sports nutrition2015 was the year of protein powders, 30 day challenges and fitness trackers, but new research has revealed the health trends that are going to be hitting the mainstream in 2016. A survey of 1000 UK consumers done by sports supplements manufacturer, Adapt Nutrition, has revealed that 2016 will be the year of online PTs, intelligent weight metrics, macronutrient ratios and more advanced sports supplements, such as BCAAs and creatine.

Adam Dickinson, founder and Managing Director at Adapt Nutrition, said: “Overall, we are seeing people adopting a more scientific approach to fitness and nutrition, with more gym goers than ever factoring in things like macronutrients, muscle mass and water ratio into their workout and diet plans, in order to both improve their results and learn more about their bodies.”

Protein out, BCAAS in: Protein powders have been a part of many gym goers’ diets for a while, but 2016 is set to see more advanced supplements, such as pre-workout formulas, branch-chain amino acids (BCAAs) and creatine being more widely used by mass-market consumers. The research found that 62% of those who exercise regularly are planning to utilise sports supplements which look beyond protein, such as BCAAs and creatine, to improve their workouts in the New Year.

Dickinson comments: “2015 was basically the year of protein – this type of supplement really hit the mainstream and everyone, young and old, began using it to achieve maximum results. Because of this, more people than ever have had their eyes opened to the ways in which the right nutrients can ensure their hard work pays off faster and better, and as a result, many are now looking to use additional types of sports nutrition supplements to ensure their body is getting the right amounts of all of the most important nutrients – and there is a world of science out there which can help to improve results.”

The digital PT: Following the success of celebrity fitness and nutrition experts such as Joe Wicks (The Body Coach), 2016 will see more people than ever before utilizing online personal trainers (PTs), as many take inspiration from the before and after images clogging social media feeds kick in. Online nutrition advice and fitness plans personalized to suit the needs of the individual are growing in popularity, and now almost 1 in 2 (49%) of respondents claim they would consider using this method to get into shape or improve their results.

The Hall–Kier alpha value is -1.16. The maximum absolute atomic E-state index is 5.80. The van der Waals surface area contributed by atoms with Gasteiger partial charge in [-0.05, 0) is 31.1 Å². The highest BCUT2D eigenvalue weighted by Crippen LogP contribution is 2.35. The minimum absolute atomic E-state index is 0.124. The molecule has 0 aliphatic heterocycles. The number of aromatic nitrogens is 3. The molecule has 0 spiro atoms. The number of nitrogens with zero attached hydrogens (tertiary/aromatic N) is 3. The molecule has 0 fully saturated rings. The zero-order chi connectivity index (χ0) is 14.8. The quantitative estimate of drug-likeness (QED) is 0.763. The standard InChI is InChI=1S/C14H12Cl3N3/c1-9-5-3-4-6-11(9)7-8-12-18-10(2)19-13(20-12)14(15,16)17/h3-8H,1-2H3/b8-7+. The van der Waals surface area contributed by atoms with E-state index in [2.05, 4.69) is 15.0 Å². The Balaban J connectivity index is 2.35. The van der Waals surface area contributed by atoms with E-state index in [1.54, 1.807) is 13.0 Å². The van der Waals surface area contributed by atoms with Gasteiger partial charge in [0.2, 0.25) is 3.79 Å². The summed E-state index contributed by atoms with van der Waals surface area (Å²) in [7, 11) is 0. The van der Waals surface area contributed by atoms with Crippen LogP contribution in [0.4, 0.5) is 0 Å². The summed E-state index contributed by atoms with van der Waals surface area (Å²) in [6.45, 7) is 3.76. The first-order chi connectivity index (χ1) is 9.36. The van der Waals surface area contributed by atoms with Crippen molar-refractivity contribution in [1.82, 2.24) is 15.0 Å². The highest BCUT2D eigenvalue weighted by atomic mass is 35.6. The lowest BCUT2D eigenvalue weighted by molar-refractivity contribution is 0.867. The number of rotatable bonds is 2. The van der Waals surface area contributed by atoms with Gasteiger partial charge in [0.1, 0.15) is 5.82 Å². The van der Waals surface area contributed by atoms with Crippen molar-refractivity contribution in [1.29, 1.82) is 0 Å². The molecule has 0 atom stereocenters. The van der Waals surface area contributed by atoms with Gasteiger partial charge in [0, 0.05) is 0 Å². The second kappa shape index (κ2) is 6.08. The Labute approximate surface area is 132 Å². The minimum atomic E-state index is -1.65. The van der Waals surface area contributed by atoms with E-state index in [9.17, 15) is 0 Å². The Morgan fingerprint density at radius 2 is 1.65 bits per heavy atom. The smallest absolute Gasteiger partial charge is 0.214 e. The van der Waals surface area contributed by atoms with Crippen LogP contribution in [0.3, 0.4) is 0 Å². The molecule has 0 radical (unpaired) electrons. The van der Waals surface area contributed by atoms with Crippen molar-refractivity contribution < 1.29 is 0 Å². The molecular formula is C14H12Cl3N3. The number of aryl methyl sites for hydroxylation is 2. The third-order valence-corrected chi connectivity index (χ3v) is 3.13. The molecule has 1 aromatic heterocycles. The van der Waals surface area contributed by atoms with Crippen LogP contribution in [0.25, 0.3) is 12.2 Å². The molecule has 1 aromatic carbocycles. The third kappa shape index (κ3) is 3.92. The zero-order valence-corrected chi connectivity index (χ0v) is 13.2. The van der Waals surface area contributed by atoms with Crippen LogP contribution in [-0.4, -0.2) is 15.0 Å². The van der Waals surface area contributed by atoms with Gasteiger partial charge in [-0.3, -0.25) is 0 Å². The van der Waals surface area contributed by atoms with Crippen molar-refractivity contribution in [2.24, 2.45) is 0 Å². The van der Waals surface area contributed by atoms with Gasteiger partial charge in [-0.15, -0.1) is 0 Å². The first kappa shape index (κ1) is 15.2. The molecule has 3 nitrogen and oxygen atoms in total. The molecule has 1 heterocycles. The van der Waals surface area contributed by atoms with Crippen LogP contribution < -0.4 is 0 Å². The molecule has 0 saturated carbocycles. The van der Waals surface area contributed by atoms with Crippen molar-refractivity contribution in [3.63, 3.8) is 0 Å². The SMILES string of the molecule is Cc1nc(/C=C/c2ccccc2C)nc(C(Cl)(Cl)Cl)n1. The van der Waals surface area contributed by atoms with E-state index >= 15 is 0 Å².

“This trend is being fuelled by pseudo-celebrity figures such as Joe Wicks of The Body Coach, who are ensuring our Instagram feeds are packed with impressive results. Digital PTs are a great way for those who are less experienced or just need a helping hand to get into shape.”

Dickinson continues: “What’s more, many of them charge just one flat fee, meaning they can be easier to budget and save for than a regular PT, which you have to pay out for every month. We’ve already seen gyms lowering their prices to make fitness more affordable – and this is the next step in that direction for personal training.”

Beyond KGs: In 2016, consumers will be assessing their weight loss and health more intelligently – thanks in part to the development of smart scales and wearable technology, which measure a number of insightful metrics beyond weight, including muscle mass and water ratio: 63% of respondents no longer consider only their weight when assessing their health and fitness, and are pulling in more informative statistics, such as these.

Dickinson comments: “These types of measurements enable people to understand more about why they weigh the amount they do, what is causing weight gain – for instance, water retention can have a big impact on this — and how their body responds to different types of nutrition and workouts.”

The year of the macro ratio: 2016 is set to see a wider adoption of using macronutrient ratios to achieve desired results from workouts. The amount of carbohydrates, proteins and fats that each individual’s body requires on a daily basis in order to achieve the results they are looking for is a tried-and-tested scientific method of tailoring personal nutrition: 39% of those surveyed are now taking into account their personal requirements for macro-nutrients, as part of their fitness nutrition.

Dickinson says: “The most effective diets are those which take into account a number of personal factors – including weight, level and frequency of exercise, as well as the desired results, whether that’s fat loss or more muscle – and working out macro-nutrients and eating accordingly is one of the single most effective approaches to nutrition.

“Better yet, this kind of approach to diet is much easier to follow, as it means it is possible to be flexible with what you eat and still achieve results – provided you stick to the ratios you have calculated – meaning it is more sustainable in the longer term than many other methods.”

Adapt Nutrition is a sports supplements manufacturer selling the highest quality, most potent tried and tested formulas of pre-workout supplements, BCAAs, creatine and more, to produce maximum results. For more information, please visit http://www.bestrongadapt.com.